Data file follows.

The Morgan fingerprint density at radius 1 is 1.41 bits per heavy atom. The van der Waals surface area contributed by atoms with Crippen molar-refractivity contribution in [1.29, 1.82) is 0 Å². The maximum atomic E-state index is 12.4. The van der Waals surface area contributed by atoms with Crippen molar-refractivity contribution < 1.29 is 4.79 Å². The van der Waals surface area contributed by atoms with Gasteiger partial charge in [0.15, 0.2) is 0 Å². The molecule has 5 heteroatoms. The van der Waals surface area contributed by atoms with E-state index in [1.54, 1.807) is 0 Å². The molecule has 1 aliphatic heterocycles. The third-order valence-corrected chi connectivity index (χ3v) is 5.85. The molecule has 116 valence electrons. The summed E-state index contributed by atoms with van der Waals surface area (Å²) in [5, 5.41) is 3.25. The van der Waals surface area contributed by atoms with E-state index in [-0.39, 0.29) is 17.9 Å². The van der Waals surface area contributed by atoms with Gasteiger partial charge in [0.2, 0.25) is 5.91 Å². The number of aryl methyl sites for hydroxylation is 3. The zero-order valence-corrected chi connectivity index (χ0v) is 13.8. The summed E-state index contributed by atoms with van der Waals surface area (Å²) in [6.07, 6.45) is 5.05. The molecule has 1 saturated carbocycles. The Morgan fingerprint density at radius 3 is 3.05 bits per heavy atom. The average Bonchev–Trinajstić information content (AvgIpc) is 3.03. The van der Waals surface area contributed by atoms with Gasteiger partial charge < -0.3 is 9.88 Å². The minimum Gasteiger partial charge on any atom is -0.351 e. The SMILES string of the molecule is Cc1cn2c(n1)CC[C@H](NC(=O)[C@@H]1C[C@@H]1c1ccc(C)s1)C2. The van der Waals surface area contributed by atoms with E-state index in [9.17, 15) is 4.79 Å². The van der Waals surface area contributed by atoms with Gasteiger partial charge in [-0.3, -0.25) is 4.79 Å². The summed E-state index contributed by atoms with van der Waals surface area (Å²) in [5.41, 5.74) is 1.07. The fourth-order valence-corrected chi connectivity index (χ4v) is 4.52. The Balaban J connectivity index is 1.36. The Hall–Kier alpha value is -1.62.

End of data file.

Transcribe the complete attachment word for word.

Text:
The Morgan fingerprint density at radius 1 is 1.41 bits per heavy atom. The van der Waals surface area contributed by atoms with Crippen molar-refractivity contribution in [1.29, 1.82) is 0 Å². The maximum atomic E-state index is 12.4. The van der Waals surface area contributed by atoms with Crippen molar-refractivity contribution < 1.29 is 4.79 Å². The van der Waals surface area contributed by atoms with Gasteiger partial charge in [0.15, 0.2) is 0 Å². The molecule has 5 heteroatoms. The van der Waals surface area contributed by atoms with E-state index in [1.54, 1.807) is 0 Å². The molecule has 1 aliphatic heterocycles. The third-order valence-corrected chi connectivity index (χ3v) is 5.85. The molecule has 116 valence electrons. The summed E-state index contributed by atoms with van der Waals surface area (Å²) in [5, 5.41) is 3.25. The van der Waals surface area contributed by atoms with E-state index in [-0.39, 0.29) is 17.9 Å². The van der Waals surface area contributed by atoms with Gasteiger partial charge in [0.2, 0.25) is 5.91 Å². The number of aryl methyl sites for hydroxylation is 3. The zero-order valence-corrected chi connectivity index (χ0v) is 13.8. The summed E-state index contributed by atoms with van der Waals surface area (Å²) in [6.07, 6.45) is 5.05. The molecule has 1 saturated carbocycles. The Morgan fingerprint density at radius 3 is 3.05 bits per heavy atom. The average Bonchev–Trinajstić information content (AvgIpc) is 3.03. The van der Waals surface area contributed by atoms with Gasteiger partial charge < -0.3 is 9.88 Å². The minimum Gasteiger partial charge on any atom is -0.351 e. The SMILES string of the molecule is Cc1cn2c(n1)CC[C@H](NC(=O)[C@@H]1C[C@@H]1c1ccc(C)s1)C2. The van der Waals surface area contributed by atoms with E-state index in [9.17, 15) is 4.79 Å². The van der Waals surface area contributed by atoms with Gasteiger partial charge in [-0.3, -0.25) is 4.79 Å². The summed E-state index contributed by atoms with van der Waals surface area (Å²) in [5.41, 5.74) is 1.07. The fourth-order valence-corrected chi connectivity index (χ4v) is 4.52. The Balaban J connectivity index is 1.36. The Hall–Kier alpha value is -1.62.